Watercolor by Charles M. Russell, printed in The Pronghorn Antelope and Its Management, 1948
A Passing Fancy were one of the underrated psych-rock bands operating in the Toronto area in the late '60s. They had a couple minor hits, "I'm Losing Tonight", "I Believe in Sunshine", and "You're Going Out of My Mind", all of which are found on their self-titled LP from 1968. The album is surprisingly cohesive, considering that it is a cobbled-together collection of songs written by two completely different lineups of the band.
The original A Passing Fancy grew up around songwriter Jay Telfer and keyboardist Brian Price - Telfer wrote A Passing Fancy's early songs and helped to build the band's reputation as an impressive live band. When the band's singles failed to materialize into hits, the band's management fired Telfer (they could do that?!?), replacing him with Fergus Hambleton, whose lineup of the band was responsible for the band's more "sunshine-pop" songs like "Island" and "Under the Bridge". After the second lineup of A Passing Fancy dissolved, the band's managers released the LP using the tracks from the singles and a couple others that had been recorded. The album is not as scattershot-sounding as its pedigree might suggest, but it does display a good variety of styles, from the band's first garage-y singles and the acid-rock "Your Trip" to the twee "I Believe in Sunshine" and "Little Boys for Little Girls". My favorite track is the album's title track, which is one of those songs named after a band on an eponymous album (like "Living in a Box" and "Black Sabbath").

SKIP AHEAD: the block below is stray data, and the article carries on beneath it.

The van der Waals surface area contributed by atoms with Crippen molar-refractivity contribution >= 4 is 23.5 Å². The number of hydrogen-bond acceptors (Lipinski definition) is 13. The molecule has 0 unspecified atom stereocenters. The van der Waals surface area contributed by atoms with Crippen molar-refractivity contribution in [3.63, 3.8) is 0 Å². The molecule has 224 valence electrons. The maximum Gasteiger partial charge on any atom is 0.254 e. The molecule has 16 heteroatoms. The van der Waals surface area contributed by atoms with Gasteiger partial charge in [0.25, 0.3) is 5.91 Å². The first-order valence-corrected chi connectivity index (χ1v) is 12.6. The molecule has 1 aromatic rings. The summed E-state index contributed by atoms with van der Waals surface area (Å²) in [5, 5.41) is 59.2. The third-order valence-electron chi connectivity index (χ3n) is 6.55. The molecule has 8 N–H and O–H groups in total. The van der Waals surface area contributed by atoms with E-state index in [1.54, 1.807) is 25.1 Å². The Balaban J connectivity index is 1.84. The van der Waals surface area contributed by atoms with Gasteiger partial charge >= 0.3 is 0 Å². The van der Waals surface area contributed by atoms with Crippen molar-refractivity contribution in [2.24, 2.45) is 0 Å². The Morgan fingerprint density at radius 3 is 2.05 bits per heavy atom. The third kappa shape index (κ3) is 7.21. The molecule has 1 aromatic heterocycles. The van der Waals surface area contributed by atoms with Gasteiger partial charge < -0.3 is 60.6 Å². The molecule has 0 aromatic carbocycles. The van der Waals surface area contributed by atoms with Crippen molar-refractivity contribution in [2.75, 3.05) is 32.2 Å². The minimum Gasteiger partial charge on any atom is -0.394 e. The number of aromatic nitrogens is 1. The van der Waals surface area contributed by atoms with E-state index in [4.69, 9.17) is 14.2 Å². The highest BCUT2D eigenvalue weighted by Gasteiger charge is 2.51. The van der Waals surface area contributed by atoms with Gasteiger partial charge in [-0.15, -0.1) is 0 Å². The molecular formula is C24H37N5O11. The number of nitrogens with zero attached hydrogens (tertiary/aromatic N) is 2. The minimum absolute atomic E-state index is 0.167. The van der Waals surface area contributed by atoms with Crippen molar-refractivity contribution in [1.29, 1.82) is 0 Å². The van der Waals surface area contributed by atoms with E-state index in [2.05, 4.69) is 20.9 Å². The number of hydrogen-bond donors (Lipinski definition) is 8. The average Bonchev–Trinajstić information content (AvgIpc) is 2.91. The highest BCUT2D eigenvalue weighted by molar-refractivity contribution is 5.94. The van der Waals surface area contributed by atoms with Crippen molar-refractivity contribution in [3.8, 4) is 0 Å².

"A Passing Fancy" by A Passing Fancy